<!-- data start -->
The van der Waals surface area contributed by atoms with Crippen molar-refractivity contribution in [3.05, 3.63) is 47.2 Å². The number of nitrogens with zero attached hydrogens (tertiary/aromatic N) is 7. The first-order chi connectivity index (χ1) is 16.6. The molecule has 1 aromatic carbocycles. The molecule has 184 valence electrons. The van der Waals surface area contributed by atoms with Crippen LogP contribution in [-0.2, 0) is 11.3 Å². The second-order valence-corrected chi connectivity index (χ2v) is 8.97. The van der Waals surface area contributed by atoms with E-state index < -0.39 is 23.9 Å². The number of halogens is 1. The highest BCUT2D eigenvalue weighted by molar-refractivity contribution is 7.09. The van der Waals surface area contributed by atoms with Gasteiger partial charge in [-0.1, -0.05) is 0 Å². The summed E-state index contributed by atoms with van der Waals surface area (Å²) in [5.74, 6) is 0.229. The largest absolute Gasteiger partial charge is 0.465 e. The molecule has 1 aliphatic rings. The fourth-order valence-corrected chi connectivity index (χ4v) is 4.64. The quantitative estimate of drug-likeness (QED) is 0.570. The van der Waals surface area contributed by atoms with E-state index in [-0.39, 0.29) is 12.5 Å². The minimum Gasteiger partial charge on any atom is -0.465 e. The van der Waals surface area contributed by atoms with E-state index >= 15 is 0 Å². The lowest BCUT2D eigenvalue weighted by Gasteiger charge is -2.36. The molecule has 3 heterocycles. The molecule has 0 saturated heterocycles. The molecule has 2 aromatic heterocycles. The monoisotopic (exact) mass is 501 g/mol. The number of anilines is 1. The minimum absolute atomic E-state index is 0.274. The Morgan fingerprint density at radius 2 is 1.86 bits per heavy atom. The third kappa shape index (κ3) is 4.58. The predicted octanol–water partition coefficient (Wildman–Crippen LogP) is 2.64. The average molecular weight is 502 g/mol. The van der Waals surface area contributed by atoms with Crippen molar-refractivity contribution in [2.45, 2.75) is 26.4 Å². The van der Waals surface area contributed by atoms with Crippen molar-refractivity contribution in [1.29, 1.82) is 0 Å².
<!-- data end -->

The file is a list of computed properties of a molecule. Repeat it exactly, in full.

The van der Waals surface area contributed by atoms with Crippen molar-refractivity contribution in [3.05, 3.63) is 47.2 Å². The number of nitrogens with zero attached hydrogens (tertiary/aromatic N) is 7. The first-order chi connectivity index (χ1) is 16.6. The molecule has 1 aromatic carbocycles. The molecule has 184 valence electrons. The van der Waals surface area contributed by atoms with Crippen LogP contribution in [-0.2, 0) is 11.3 Å². The second-order valence-corrected chi connectivity index (χ2v) is 8.97. The van der Waals surface area contributed by atoms with E-state index < -0.39 is 23.9 Å². The number of halogens is 1. The highest BCUT2D eigenvalue weighted by molar-refractivity contribution is 7.09. The van der Waals surface area contributed by atoms with Gasteiger partial charge in [-0.1, -0.05) is 0 Å². The summed E-state index contributed by atoms with van der Waals surface area (Å²) in [5.74, 6) is 0.229. The largest absolute Gasteiger partial charge is 0.465 e. The molecule has 1 aliphatic rings. The fourth-order valence-corrected chi connectivity index (χ4v) is 4.64. The quantitative estimate of drug-likeness (QED) is 0.570. The van der Waals surface area contributed by atoms with E-state index in [-0.39, 0.29) is 12.5 Å². The minimum Gasteiger partial charge on any atom is -0.465 e. The van der Waals surface area contributed by atoms with E-state index >= 15 is 0 Å². The lowest BCUT2D eigenvalue weighted by Gasteiger charge is -2.36. The molecule has 3 heterocycles. The molecule has 0 saturated heterocycles. The molecule has 2 aromatic heterocycles. The monoisotopic (exact) mass is 501 g/mol. The number of anilines is 1. The minimum absolute atomic E-state index is 0.274. The Morgan fingerprint density at radius 2 is 1.86 bits per heavy atom. The third kappa shape index (κ3) is 4.58. The predicted octanol–water partition coefficient (Wildman–Crippen LogP) is 2.64. The average molecular weight is 502 g/mol. The van der Waals surface area contributed by atoms with Crippen molar-refractivity contribution in [2.45, 2.75) is 26.4 Å². The van der Waals surface area contributed by atoms with Crippen molar-refractivity contribution in [1.29, 1.82) is 0 Å².